Catherine Machalaba & Virginia Porter
EcoHealth Alliance, USA
When the Ebola virus struck Guinea in late 2013, it quietly went on to surpass the infection toll of all other Ebola outbreaks combined. It did this by becoming, for the first time in history, an urban epidemic. It moved from a rural village of Guéckédou to the town of Dabola to the capital city of Conakry via a man who was travelling for business. He died shortly after falling ill, at which point his family took his body to his home village of Watagala. Within a matter of days, the disease was on the move. Ultimately, the outbreak, which continues in Guinea, has to date resulted in over 28,600 cases– more than 60 times higher than the number of cases in the previous largest known Ebola outbreak.
Population density in urban settings had a role in the spread of the virus, as did the limited healthcare and public health services in the country (which sadly were impacted even further through deaths from the illness in healthcare workers tirelessly serving on the front lines in treating patients). But the outbreak, as well as the recent appearance and spread of other emerging infectious diseases, also shows the connectivity of rural and urban settings in disease spread. They also demonstrate the links to pressures we are exerting on our ecosystems, and in the process, facilitating more opportunities for new diseases to appear.
Infectious Diseases in Urban Settings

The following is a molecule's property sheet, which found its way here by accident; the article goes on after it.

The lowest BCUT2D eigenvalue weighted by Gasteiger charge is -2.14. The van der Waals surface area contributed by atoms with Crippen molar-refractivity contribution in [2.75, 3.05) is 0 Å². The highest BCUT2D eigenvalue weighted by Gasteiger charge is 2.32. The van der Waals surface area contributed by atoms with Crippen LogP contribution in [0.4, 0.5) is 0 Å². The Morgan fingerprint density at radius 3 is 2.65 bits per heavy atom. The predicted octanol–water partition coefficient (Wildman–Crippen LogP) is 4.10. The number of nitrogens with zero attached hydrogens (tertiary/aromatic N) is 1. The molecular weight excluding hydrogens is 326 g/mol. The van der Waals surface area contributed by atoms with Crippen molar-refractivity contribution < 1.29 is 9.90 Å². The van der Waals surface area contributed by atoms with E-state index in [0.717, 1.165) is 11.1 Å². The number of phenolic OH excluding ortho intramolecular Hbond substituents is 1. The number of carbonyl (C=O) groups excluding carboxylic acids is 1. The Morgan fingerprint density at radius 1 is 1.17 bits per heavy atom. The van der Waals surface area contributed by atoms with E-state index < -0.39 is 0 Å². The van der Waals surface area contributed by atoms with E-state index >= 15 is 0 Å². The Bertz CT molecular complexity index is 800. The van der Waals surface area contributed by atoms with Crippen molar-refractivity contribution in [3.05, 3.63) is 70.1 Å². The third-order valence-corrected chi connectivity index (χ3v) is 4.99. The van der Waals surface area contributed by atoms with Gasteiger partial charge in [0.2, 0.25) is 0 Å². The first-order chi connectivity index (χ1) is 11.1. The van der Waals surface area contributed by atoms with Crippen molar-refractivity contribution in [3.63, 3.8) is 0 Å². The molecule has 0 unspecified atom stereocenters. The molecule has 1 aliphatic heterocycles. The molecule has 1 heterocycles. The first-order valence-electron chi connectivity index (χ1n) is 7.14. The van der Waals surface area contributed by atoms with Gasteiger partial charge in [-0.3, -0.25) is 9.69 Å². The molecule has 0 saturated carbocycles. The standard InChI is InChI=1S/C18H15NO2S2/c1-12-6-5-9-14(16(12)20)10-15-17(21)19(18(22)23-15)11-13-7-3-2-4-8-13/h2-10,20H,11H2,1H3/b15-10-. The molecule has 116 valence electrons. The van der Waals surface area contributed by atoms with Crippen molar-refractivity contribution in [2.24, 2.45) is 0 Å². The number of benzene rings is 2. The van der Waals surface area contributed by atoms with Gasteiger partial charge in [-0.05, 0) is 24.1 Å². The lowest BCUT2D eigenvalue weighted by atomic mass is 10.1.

The geographic spread of previous outbreaks of Ebola virus was limited by distance, and relatively limited access, to affected rural populations. Although the Ebola Zaire strain of the virus was not known to be present in the region before the outbreak, in terms of its spread in the population, population density and human movement played an important role in the trajectory of the West Africa Ebola outbreak. Indeed, scores of other infectious diseases have followed a similar course in urban populations, as seen with the amplified spread of tuberculosis and HIV/AIDS in city settings. Infectious diseases are one of many public health threats that cities are contending with, especially as air pollution, changing nutrition, and more sedentary lifestyle practices become prominent health risks. But infectious disease dynamics represent an interesting lens to consider the connectivity of our society, and increasingly our pressures on our ecosystems. And arguably an important one, too: despite reductions in their global burden on health, infectious and parasitic diseases still caused an estimated 8.7 million deaths per year in 2008, Some populations are disproportionately affected, particularly those in living in poverty and children under the age of five; in low and middle-income African countries, infections account for 45% of the disease burden.